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Better Buy: Micron Technology vs. Samsung

By David Jagielski - Nov 15, 2019 at 8:45AM

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Both of these companies have been struggling of late, but which stock is the more likely of the two to recover?

Samsung (OTC: SSNLF) and Micron Technologies ( MU -1.52% ) have faced their share of challenges over the past year, and it may take a while before either one of these tech stocks recovers. However, let's take a look at where the companies are today and which one has the brighter future.

Is Samsung headed for some tougher times ahead?

Samsung hasn't been doing terribly well this year. The tech stock recently released its Q3 results back in October which saw Samsung's operating profit decline by 56% from the previous year. The worst part of it all is that this is not new territory for the company, as its profits have been down for four straight periods now.

The problem for investors is that the issues plaguing the company don't appear to be going anywhere for a while. The chip market, for instance, is one area that has been very weak and the company isn't expecting things to turn around there just yet. While Samsung notes that demand is increasing for chips, there are still many uncertainties in that area of its business as prices remain low. And they could stay that way for a while.

Hands typing on a laptop.

Image Source: Getty Images.

But one area where the company sees some progress in 2020, however, is in the 5G market and the launch of premium products like the company's folding phone. While it's an intriguing venture, it could be a risky one, as it's debatable whether there will be sufficient demand for the new phone.

Samsung admits that 2020 could be a very big question mark for it. In its earnings release, the company stated, "Looking ahead to 2020, while challenging to provide a detailed forecast due to ongoing uncertainties involving macroeconomic issues, there are positive signs on the demand outlook from data center customers."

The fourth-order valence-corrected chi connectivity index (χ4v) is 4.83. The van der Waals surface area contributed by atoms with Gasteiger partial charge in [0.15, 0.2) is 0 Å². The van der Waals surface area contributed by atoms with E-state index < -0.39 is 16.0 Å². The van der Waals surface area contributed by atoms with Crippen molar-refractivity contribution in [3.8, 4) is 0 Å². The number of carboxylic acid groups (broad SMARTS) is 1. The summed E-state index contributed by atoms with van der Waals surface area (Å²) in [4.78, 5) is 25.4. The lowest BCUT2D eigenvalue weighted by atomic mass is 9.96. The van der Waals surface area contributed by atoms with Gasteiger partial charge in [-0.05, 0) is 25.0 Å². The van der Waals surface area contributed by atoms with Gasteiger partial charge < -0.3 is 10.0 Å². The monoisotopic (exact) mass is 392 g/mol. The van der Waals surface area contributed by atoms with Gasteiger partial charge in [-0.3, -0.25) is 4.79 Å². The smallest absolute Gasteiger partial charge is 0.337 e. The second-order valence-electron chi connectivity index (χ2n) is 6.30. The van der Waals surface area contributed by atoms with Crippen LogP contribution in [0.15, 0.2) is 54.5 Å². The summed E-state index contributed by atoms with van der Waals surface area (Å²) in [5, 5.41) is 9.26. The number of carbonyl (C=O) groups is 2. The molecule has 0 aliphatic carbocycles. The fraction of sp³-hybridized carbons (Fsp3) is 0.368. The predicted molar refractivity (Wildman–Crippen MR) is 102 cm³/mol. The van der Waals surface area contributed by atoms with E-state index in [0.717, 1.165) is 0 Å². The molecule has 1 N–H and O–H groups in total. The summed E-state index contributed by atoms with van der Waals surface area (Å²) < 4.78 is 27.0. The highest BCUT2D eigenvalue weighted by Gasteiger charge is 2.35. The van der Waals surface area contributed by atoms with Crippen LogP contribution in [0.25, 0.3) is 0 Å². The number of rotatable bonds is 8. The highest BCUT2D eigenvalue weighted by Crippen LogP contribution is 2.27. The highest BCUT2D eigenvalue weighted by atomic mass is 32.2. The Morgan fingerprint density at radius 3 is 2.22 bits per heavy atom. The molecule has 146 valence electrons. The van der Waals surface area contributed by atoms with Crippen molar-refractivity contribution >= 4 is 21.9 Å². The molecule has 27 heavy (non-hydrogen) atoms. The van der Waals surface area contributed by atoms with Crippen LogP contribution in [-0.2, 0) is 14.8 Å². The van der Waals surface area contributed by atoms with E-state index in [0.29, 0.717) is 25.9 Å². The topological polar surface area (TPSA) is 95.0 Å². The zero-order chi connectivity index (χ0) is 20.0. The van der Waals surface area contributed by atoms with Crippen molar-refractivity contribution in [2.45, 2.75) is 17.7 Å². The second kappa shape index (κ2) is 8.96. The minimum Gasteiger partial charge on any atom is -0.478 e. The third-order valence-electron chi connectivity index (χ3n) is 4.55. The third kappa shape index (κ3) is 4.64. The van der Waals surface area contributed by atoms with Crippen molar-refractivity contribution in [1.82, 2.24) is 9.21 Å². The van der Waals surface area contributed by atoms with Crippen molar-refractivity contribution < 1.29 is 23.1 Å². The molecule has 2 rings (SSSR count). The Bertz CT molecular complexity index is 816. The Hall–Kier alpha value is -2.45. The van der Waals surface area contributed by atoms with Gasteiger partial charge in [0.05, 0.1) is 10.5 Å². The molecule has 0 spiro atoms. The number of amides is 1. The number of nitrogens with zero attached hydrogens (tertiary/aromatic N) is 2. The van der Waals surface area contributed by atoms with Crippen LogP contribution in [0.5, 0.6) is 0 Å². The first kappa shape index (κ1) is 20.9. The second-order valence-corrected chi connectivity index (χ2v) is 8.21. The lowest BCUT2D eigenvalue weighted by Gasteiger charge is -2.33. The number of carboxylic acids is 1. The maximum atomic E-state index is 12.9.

What that suggests is the concerns around the economy and ongoing concerns around tariffs and trade wars could thwart the company's results next year. But despite the struggles, Samsung is still looking to be the chip leader, as it expects that by 2030 it will have invested as much as $120 billion into making logic chips, which are involved in processing. That would complement the company's current leadership position very well as its chip devices are today used in memory and for displays.

Does Huawei exposure make Micron too risky?

Earlier this year, the U.S. Commerce Department blacklisted Chinese tech company Huawei by placing it on its Entity List, which makes it difficult for the company to purchase U.S.-made products.

That's a big problem for Micron, as Huawei is one of the company's larger customers. And while there are rumblings that restrictions selling to Huawei could soon be eased for U.S. companies that have looked for relief, it's a risk that isn't going to go away anytime soon. With the U.S. and China still at odds and in the midst of a trade war, selling to Huawei is always going to be a big question mark moving forward. Huawei has represented about 12% of Micron's revenue in 2019, and so it's fair to say that Micron could be significantly impacted if restrictions relating to Huawei are not eased. 

Another risk facing Micron is tariffs. For its full-year results, the company noted that 89% of its sales were to locations outside of the U.S., with more than half coming from products sold into China in each of the past three years. 

To make matters worse, the soft demand in the semiconductor business has also had a negative impact on Micron's sales. Revenue of $4.9 billion during the quarter was down 42% from the prior year. A big part of that was due to the company's NAND revenue, which fell by 32% to just $1.5 billion for the quarter. DRAM sales of $3.1 billion, good for nearly two-thirds of the company's total revenue, were down even more -- 48% from the prior year. 

Why Samsung wins

While both companies are facing many of the same headwinds, especially due to a chip shortage, Micron puts investors at even more risk given its exposure to Huawei and the Chinese market. With Micron's heavy dependence on that part of the world, it's clear that Samsung is the much safer buy today. While it may have stumbled, there's little doubt that Samsung will continue to dominate not just cellphones but the chip market as well, making the company the better long-term buy today.

This article represents the opinion of the writer, who may disagree with the “official” recommendation position of a Motley Fool premium advisory service. We’re motley! Questioning an investing thesis – even one of our own – helps us all think critically about investing and make decisions that help us become smarter, happier, and richer.

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